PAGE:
What is your advice for students and graduates with an English degree?

Take every learning opportunity you can and don’t limit yourself! There are so many uses for an English degree that sometimes it just takes some time and a little bit of trial and error to find the right match for your personality and talents. And it’s never too soon to get started, or too late to learn something new!

You can connect with Sara on LinkedIn and follow her on Instagram


Posted on May 30, 2016 and filed under Teaching, SEO, Content Marketing, Marketing.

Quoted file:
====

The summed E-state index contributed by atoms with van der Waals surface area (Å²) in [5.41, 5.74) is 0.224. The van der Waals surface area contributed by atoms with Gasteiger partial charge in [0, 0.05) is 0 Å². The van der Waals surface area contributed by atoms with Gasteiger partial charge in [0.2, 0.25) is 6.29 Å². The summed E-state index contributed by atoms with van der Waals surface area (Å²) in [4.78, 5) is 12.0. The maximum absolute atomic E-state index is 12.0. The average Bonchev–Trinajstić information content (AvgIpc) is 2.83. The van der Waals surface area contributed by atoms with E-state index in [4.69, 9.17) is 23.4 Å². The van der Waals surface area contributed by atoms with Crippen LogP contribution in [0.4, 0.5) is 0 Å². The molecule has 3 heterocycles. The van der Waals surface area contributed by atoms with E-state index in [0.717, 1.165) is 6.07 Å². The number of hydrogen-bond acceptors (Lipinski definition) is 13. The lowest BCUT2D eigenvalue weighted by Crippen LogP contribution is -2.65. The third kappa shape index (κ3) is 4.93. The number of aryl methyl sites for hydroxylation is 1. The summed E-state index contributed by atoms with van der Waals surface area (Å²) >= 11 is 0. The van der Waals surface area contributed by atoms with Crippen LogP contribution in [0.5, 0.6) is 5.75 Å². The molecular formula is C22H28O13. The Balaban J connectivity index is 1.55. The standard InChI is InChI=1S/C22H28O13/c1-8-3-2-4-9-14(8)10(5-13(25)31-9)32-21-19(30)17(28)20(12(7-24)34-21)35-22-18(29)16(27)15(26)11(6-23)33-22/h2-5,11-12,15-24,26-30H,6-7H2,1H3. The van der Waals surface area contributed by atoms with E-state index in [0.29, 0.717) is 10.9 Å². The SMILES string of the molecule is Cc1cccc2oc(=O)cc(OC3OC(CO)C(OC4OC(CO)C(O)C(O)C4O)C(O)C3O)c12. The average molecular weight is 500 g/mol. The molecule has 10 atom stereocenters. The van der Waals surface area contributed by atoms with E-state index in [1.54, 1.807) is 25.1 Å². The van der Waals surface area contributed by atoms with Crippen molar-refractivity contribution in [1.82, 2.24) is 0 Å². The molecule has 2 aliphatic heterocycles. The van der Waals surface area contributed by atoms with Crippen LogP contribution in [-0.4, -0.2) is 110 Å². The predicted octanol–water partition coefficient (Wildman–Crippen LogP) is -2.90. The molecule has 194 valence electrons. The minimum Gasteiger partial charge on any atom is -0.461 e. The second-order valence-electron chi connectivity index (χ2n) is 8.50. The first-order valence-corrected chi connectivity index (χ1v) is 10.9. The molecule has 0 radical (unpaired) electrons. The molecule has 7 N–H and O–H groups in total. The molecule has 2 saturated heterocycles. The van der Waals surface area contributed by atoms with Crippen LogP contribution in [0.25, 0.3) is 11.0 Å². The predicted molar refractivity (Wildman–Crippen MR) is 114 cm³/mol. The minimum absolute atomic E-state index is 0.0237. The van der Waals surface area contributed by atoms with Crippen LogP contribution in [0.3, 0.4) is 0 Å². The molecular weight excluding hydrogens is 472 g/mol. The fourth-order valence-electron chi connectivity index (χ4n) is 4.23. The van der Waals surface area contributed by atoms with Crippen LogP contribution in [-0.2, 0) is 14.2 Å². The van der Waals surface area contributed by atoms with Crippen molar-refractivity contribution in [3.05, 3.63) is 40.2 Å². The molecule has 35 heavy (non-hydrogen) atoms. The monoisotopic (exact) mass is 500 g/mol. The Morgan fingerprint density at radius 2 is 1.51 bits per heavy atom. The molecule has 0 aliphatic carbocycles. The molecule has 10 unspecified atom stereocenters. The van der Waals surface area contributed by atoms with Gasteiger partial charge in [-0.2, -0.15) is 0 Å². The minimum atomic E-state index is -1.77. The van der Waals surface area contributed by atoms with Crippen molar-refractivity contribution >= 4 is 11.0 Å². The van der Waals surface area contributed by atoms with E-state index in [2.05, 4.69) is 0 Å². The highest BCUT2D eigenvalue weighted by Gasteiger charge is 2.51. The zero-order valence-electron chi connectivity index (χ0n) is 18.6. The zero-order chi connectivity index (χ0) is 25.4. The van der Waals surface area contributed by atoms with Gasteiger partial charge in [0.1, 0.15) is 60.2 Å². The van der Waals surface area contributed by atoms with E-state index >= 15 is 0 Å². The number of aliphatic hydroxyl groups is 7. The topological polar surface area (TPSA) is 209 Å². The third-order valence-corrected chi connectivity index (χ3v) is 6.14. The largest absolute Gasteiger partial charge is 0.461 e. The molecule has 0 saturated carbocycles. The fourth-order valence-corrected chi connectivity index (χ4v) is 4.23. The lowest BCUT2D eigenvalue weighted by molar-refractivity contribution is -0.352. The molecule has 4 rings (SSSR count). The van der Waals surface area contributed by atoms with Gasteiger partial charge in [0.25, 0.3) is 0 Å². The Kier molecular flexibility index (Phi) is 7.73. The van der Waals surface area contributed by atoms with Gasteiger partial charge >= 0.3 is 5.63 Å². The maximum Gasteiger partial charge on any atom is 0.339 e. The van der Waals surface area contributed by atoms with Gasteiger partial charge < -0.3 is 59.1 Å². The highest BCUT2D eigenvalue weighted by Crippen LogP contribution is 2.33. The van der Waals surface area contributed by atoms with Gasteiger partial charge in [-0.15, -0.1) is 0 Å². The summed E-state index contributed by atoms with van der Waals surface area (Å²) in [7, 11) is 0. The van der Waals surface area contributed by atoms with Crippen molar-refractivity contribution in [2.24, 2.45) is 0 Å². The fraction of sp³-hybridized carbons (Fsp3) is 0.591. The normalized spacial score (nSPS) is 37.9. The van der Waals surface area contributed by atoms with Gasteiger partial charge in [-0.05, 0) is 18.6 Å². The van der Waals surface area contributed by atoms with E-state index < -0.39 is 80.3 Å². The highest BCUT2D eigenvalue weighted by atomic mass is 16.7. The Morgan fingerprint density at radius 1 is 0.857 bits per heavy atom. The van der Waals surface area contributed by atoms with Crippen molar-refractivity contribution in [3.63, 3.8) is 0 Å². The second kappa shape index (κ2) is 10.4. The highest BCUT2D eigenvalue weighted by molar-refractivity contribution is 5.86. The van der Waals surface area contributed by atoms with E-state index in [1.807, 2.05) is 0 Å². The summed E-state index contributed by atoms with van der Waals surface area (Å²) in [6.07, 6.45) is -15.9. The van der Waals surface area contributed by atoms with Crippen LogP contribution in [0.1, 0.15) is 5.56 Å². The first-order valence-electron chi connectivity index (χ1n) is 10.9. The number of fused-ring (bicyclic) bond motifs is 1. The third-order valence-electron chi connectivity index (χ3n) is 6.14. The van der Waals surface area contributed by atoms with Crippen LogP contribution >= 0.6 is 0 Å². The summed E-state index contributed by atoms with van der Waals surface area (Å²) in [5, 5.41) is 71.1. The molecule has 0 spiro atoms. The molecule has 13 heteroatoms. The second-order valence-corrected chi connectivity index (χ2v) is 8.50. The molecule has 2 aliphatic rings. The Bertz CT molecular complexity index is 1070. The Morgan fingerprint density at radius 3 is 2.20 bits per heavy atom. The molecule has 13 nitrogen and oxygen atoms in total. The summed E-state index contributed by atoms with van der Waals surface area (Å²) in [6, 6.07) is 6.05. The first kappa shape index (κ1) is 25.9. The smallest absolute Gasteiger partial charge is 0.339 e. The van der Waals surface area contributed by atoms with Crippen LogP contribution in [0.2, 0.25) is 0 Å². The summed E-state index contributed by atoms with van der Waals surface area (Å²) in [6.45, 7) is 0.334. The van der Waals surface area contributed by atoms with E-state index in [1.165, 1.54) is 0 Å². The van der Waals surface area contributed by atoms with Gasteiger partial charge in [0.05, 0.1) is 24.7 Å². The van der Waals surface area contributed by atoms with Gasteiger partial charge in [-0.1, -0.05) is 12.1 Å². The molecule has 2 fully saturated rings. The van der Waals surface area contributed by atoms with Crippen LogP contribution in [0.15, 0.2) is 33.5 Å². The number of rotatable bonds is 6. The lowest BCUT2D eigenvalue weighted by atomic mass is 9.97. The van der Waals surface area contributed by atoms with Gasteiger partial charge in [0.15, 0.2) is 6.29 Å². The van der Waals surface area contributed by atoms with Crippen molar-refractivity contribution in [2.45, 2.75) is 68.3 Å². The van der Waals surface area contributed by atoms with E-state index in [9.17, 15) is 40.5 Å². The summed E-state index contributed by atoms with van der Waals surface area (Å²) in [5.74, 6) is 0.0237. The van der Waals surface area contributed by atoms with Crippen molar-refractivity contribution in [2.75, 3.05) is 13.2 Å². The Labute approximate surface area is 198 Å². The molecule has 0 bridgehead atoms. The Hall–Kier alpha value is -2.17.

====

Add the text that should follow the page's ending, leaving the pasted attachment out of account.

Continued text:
Becca Wallace: Content Manager

Name: Becca Wallace

Age: 23

College & Majors/Minors: San Diego State University – Bachelor Degree in English

Current Location: San Diego, CA

Current Form of Employment: Full-time Content Manager

Where do you work and what is your current position?

I currently work as a Content Manager (or Content Queen as my coworkers like to call me) for an Internet Marketing Company. We have a few different names for our company depending on our client’s category of business; Dental Affiliate and San Diego Business Media are the two main ones. We create websites and manage marketing for dental offices, plastic surgeons, auto shops and a large variety of other businesses, but our primary focus is dental offices.